Simulate Impact of Material Removal Addition Processes

Simulating the Impact of Additive and Subtractive Processes Using Abaqus

For many additive and subtractive processes in construction and manufacturing, finite element analysis (FEA) can effectively be used to understand the impact of adding or removing material such as concrete, plastic, metal, and more. FEA increases the precision of calculations and reduces prototyping demands by enabling users to virtually evaluate the effects of heat transfer, changes to self-weight, or other loading scenarios associated with these processes, to assess the resulting displaced shape, stress state, potential cracking, and part distortion. Material within a digital model can be added or removed instantaneously, or subjected to gradual material changes, to guide suitable material selection and process optimization before physical investments are made.

Material Addition & Removal in Construction & Manufacturing

The addition of material is used in construction and manufacturing processes. Slip form concrete construction and roller compacted concrete are placed in lifts where material is added sequentially to the structure. Heat is released as a byproduct of concrete curing, inducing thermal stresses that can cause cracking. The additional mass contributed by the new material will be carried by concrete that is itself curing and gaining strength. This process parallels that of additive manufacturing and although the scale and materials vary, the modeling process to assess material addition impact is consistent. Welding is a subset of this, involving high temperature and progressive material addition.

The inverse of this is the removal of material in physical, chemical, or other machining processes. Techniques used to remove material produce heat that is transferred to the material that remains. The resulting thermal expansion can cause a combination of temporary and permanent distortions, and the amount of material to be removed should account for the eventual contraction and possible distortion of the part.

How to Use Abaqus to Virtually Assess and Optimize Material Addition & Removal

SIMULIA Abaqus software provides several options to simulate the removal or addition of material; change of state, material field variables, and progressive element activation. Contact activation/deactivation may be used independently or together with the different approaches available and in Abaqus 2022, this functionality was extended to general contact in Abaqus Standard. In this blog post, we will look at how to apply change of state and material field variables within Abaqus/Standard.

Change of state permits elements to be deactivated or activated within a step, while field variables can be used to change material properties to mimic the effect of removal or addition. Field variables can be favorable when a gradual increase or decrease in stiffness is needed as opposed to an instantaneous change of state. These procedures can be applied independently or in tandem to achieve the desired result. Progressive element activation is a higher fidelity method, permitting both full and partial element activation. More information on this method can be found in the Abaqus documentation.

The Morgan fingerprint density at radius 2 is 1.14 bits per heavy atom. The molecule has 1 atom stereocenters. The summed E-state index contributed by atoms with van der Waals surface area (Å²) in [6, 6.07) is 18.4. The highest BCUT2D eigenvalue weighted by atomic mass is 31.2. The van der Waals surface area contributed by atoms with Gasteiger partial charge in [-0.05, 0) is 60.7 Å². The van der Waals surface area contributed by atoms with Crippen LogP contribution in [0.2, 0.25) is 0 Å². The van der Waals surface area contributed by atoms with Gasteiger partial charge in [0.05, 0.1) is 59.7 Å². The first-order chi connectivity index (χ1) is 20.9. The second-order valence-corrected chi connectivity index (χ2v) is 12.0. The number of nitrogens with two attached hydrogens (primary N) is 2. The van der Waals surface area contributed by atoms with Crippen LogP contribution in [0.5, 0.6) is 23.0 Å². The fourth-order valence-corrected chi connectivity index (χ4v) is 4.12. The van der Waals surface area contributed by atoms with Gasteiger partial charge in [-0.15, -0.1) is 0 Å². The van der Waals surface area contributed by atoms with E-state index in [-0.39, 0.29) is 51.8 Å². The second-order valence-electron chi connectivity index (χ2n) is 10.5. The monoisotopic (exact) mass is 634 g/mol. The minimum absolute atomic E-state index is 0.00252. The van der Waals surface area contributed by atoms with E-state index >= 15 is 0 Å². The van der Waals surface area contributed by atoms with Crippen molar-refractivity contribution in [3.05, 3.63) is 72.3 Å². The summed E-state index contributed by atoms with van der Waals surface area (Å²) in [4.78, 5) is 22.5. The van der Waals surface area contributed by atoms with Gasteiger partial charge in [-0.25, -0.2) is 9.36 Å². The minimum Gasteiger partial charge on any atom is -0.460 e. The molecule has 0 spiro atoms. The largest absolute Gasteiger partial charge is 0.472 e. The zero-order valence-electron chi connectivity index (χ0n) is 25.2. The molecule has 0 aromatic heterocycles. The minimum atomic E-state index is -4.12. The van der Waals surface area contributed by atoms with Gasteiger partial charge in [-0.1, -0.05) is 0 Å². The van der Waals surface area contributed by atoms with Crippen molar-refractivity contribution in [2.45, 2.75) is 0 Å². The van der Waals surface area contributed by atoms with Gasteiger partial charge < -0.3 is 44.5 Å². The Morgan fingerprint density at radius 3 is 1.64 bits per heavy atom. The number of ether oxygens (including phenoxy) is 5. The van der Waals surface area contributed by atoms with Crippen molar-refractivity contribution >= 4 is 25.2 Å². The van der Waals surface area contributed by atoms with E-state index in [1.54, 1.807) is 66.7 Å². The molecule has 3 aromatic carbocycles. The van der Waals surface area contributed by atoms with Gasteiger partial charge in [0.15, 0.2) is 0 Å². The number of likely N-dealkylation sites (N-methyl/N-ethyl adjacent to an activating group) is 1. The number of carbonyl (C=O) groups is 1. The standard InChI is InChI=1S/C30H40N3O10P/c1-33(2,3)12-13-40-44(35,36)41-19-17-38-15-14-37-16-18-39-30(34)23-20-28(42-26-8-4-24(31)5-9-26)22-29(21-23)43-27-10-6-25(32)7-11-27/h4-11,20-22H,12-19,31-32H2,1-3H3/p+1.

Model Setup

Illustrative examples will be used to explain these processes, as the field variables and model change methods will be used to achieve the same result. These examples will focus on the context of stress/displacement elements; however, the methods can be applied more broadly. A rectangular part will have a section removed segmentally as eight cells. The geometric properties are given in Table 1 and material properties in Table 2.

Table 1: Geometric Properties
Table 2: Material Properties

The initial and final geometry is shown in Figure 1. The part is transitioned from the initial to final configuration by individually removing or degrading eight cells within the part.

Figure 1: Initial and Final Geometry

Regardless of the method selected, the first step in this procedure is partitioning of the geometry to establish the cells identified for removal. The part geometry should reflect the maximum size – if material is being removed, this will reflect the initial geometry; and if material is being added, this will reflect the final geometry. By partitioning the part, individual sets can be assigned to the cells being removed.

For this example, the part geometry is partitioned into 3 × 3 × 4 cells as shown in Figure 2. Sets are then assigned to the individual cells based on the geometry at the part level. This approach is robust when remeshing is required and the sets are accessed within the assembly as partname-instance.setname. Here the sets have been named based on their x,y,z position within the part form X1-Y1-Z1 to X3-Y3-Z4 – the later part is highlighted in Figure 2. The part name is Part-1 and the first and only instance of this part is labeled Part-1-1. Set X3-Y3-Z4 is subsequently identified as Part-1-1.X3-Y3-Z4 at the assembly level.

Figure 2: Partitioned Names and Set Names

Field Variables

Spatial variation of field variables is used to initiate local material degradation, and subsequently the effect of material removal or addition. The material properties are written with a dependency on assigned field variables (temperature dependency is a specific example of this general framework). By changing the value of the field variable within a step, the properties are altered at an assigned time within the simulation. Amplitudes are tied to the field variables for the required sets to manage the spatial variations and subsequently control which cells are subjected to a change in material properties. In this example, Young’s modulus and Poisson’s ratio are degraded to the point of having a negligible effect on the stiffness of the part for eight cells within the model.